RPM and power values at SL seem to be in line with the datasheet for DB 601A-1 from kurfurst.org. Figures at altitude, however, do not match at all

    UPD: the power curves look identical to what tomo pauk posted, thanks. The question still stands - which version of the 601A exactly are they supposed to describe?
     
  6. tomo pauk

    tomo pauk Creator of Interesting Threads

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    #6 tomo pauk, Dec 10, 2012
    Last edited: Dec 10, 2012
    Mantis, from the second link/picture:

    601A - 601A-1.JPG

    If I'm reading it correctly, with the new supercharger (bei neuem Lader), having 13 vanes, each 12 mm wide 1 mm tick, the full throttle height was increased to 4,5km (verschiebt sich die Nennleistungohe auf 4,5 km), and supercharger was cutting in at 2,1 km now, instead of 1,6 km. All of that gave, for example, 50 HP at 6 km, and 40 HP at 2,1 km.

    All in all, seeem like my chart is for DB-601A-1, and the chart from Williams' site is for DB-601A?
     
  7. krieghund

    krieghund Member

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    Hi Gents, this is the chart for the DB601Aa engine. Looks like the higher critical altitude has the greater power.
     

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  8. Mantis49

    Mantis49 New Member

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    #8 Mantis49, Dec 10, 2012
    Last edited: Dec 10, 2012
    Huh, I didn't notice the 500m diffference in full throttle altitude at first.
    You're right - if we apply these corrections from this note to the curves form William's site, I guess we'll get the curves you posted as a result.

    So yours indeed should be for the A-1, and the ones from wwiiaircraft - for the A-0.

    Thanks a lot! This solves everything)
     
  9. tomo pauk

    tomo pauk Creator of Interesting Threads

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    #9 tomo pauk, Dec 10, 2012
    Last edited: Dec 10, 2012
    For the DB-601Aa, the critical altitude, no ram, was at 3700m (5 min Kurzleistung, thicker continous line), engine making 1100 PS there. At 6 km it makes 825 PS. Ie. the FTH, or critical altitude, was 800 m lower than for A-1, and 300 m lower than for A.

    The Aa ('a' is for 'ausland', ie. export engines) was sporting a reduced capability supercharger (vs. A-1), so the altitude performance was not that good as in A-1. However, since the supercharger was also drawing less power to drive, more power under full throttle height was available for the propeller, eg. 1100 PS at 1,6km vs. 1050 (5 min rating), or 1175 at sea level vs. 1100 (1 min rating), Aa vs. A-1. The DB601Aa beats DB-601A, however.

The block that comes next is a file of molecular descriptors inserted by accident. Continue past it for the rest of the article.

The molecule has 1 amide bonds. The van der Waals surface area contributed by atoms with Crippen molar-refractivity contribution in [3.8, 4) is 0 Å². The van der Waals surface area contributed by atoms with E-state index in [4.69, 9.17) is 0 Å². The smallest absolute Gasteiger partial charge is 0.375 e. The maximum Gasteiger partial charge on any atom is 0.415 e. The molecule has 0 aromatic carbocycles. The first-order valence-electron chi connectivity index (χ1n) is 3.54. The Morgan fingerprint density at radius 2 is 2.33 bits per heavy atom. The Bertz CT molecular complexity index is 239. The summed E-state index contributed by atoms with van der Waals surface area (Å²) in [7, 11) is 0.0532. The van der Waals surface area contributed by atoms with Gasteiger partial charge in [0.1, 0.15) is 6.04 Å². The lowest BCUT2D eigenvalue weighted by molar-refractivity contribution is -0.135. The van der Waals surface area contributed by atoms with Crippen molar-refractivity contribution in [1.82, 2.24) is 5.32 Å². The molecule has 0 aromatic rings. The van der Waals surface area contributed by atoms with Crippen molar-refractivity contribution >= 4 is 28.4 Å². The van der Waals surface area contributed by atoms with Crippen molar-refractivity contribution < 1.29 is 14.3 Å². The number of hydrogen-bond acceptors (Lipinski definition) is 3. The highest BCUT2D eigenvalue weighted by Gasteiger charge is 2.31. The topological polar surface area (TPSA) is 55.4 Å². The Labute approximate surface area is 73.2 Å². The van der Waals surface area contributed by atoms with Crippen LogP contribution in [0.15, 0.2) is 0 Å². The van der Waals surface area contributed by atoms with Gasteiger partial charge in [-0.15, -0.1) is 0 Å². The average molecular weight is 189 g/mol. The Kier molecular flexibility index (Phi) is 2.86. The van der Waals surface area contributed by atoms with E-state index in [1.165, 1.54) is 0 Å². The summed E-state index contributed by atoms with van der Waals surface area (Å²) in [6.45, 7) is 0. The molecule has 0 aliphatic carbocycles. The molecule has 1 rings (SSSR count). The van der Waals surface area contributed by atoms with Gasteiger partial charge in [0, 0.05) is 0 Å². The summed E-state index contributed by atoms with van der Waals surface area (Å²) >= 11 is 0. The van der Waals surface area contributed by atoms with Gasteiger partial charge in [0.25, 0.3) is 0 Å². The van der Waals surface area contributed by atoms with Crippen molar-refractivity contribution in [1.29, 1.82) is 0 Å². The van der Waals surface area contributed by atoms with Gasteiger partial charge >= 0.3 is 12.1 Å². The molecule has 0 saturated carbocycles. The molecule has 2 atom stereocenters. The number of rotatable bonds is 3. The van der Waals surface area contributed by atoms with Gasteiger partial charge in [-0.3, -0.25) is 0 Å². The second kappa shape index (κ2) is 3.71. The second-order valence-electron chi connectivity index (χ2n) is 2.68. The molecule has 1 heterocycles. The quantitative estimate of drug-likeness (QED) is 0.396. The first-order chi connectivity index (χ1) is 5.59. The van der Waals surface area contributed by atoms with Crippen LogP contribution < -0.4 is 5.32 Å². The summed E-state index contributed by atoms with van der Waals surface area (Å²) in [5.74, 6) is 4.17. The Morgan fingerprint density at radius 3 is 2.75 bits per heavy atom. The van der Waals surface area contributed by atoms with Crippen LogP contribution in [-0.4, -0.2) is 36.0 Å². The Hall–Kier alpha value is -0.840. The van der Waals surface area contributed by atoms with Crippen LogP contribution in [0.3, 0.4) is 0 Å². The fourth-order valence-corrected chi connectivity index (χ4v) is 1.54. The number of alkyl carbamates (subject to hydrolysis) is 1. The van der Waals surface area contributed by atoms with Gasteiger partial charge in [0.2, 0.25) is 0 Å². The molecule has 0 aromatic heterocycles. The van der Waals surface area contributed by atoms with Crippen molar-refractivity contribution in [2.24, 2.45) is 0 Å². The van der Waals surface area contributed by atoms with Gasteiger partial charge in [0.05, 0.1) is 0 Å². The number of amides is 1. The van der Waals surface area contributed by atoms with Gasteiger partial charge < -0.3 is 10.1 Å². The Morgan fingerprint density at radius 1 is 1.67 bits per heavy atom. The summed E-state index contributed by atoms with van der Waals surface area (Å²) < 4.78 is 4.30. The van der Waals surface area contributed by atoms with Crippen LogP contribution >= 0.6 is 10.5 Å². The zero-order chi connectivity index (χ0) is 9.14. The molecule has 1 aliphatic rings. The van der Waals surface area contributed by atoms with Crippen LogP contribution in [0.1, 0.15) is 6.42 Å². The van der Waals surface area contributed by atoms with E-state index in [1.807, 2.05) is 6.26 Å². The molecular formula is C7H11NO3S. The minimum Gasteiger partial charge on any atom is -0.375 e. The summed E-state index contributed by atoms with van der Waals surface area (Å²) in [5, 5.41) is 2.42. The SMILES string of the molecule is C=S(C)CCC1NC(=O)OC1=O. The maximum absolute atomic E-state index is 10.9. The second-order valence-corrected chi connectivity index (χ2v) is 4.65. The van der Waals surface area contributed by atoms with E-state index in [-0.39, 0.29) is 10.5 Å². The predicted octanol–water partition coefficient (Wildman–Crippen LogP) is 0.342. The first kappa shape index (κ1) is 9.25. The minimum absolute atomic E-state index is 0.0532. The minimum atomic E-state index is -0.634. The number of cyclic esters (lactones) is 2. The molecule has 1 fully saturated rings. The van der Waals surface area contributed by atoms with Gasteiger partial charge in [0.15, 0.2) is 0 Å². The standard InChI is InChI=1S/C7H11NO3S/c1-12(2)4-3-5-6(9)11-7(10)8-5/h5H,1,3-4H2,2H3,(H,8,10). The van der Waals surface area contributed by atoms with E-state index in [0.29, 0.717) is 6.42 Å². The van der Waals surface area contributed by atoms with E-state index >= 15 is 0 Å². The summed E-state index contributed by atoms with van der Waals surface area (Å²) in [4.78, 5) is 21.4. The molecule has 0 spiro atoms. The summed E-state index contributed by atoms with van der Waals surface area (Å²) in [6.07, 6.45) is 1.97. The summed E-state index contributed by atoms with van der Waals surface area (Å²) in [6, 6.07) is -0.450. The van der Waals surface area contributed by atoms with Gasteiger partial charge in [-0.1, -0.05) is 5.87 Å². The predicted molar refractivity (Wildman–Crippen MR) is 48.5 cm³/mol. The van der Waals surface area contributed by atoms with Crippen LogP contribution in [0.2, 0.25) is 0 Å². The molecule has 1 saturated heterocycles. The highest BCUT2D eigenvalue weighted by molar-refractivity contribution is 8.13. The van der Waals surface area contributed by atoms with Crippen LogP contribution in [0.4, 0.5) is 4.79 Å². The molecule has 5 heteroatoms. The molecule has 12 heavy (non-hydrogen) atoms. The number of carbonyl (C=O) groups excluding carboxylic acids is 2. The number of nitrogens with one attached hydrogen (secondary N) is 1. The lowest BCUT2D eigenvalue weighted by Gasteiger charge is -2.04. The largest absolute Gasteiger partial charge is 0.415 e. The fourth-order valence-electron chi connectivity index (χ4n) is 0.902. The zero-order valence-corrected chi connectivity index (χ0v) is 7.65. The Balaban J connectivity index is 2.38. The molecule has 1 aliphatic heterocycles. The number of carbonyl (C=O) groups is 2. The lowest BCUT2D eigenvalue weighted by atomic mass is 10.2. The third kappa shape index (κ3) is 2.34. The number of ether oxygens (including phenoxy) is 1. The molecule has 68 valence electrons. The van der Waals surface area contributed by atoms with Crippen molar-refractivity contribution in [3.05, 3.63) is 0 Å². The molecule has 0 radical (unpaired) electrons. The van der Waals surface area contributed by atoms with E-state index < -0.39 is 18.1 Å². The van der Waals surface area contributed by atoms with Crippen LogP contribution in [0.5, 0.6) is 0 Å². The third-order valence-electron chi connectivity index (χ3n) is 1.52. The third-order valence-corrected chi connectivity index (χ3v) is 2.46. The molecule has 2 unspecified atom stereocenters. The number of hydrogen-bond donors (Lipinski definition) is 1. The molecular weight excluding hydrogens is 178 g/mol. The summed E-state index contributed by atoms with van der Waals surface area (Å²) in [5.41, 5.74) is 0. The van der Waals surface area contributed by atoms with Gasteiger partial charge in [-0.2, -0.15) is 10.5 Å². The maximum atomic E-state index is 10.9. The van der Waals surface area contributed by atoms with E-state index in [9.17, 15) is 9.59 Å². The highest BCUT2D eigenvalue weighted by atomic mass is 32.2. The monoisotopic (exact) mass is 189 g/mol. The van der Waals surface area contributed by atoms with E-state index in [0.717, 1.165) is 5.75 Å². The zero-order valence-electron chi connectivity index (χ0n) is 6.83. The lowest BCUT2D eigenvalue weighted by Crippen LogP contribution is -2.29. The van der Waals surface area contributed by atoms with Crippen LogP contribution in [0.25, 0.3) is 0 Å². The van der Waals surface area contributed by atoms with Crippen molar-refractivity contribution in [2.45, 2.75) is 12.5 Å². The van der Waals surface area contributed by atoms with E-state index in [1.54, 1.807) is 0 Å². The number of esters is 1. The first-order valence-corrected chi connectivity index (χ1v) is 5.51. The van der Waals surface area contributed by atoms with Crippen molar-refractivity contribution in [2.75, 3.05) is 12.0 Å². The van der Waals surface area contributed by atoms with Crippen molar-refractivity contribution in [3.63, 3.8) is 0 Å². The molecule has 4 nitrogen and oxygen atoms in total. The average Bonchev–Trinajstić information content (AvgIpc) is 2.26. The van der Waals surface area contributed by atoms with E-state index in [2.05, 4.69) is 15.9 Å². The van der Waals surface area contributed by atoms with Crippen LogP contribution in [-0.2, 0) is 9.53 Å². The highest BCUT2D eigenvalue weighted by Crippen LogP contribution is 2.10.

We can see that, at FTH, the exhaust thrust at 600 km/m was to add another 10 % of power equivalent.

    IIRC the Aa engine found the way to the Luftwaffe, too?
     
  10. Mantis49

    Mantis49 New Member

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  11. bruno_

    bruno_ Member

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    #11 bruno_, Dec 13, 2012
    Last edited: Dec 13, 2012
    Just one question about the relationship between supercharger speed W and the power P the supercharger needs to work: is P proportional to W^2 or to W^3 ?
     
  12. davebender

    davebender Well-Known Member

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    DB601 engine production wasn't expanded until 1940. Then you need about a year for factory construction. So engines were probably in short supply prior to mid 1941. Under such circumstances you use all available spare engines even if they are the wrong model.
     
  13. Denniss

    Denniss Active Member

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    There were not really enough DB 601 availabe thus they cancelled the He 111P in favour of the Jumo 211 equipped H. But they didn't ground the P to recycle their engines for use in fighters so the situation can't be that bad.
    The 601Aa was preferred for the bomb trucksand their low-alt raids with additional power for take-off and low-alt speed.
    The 601N had even more power but proved to be problematic in its initial version.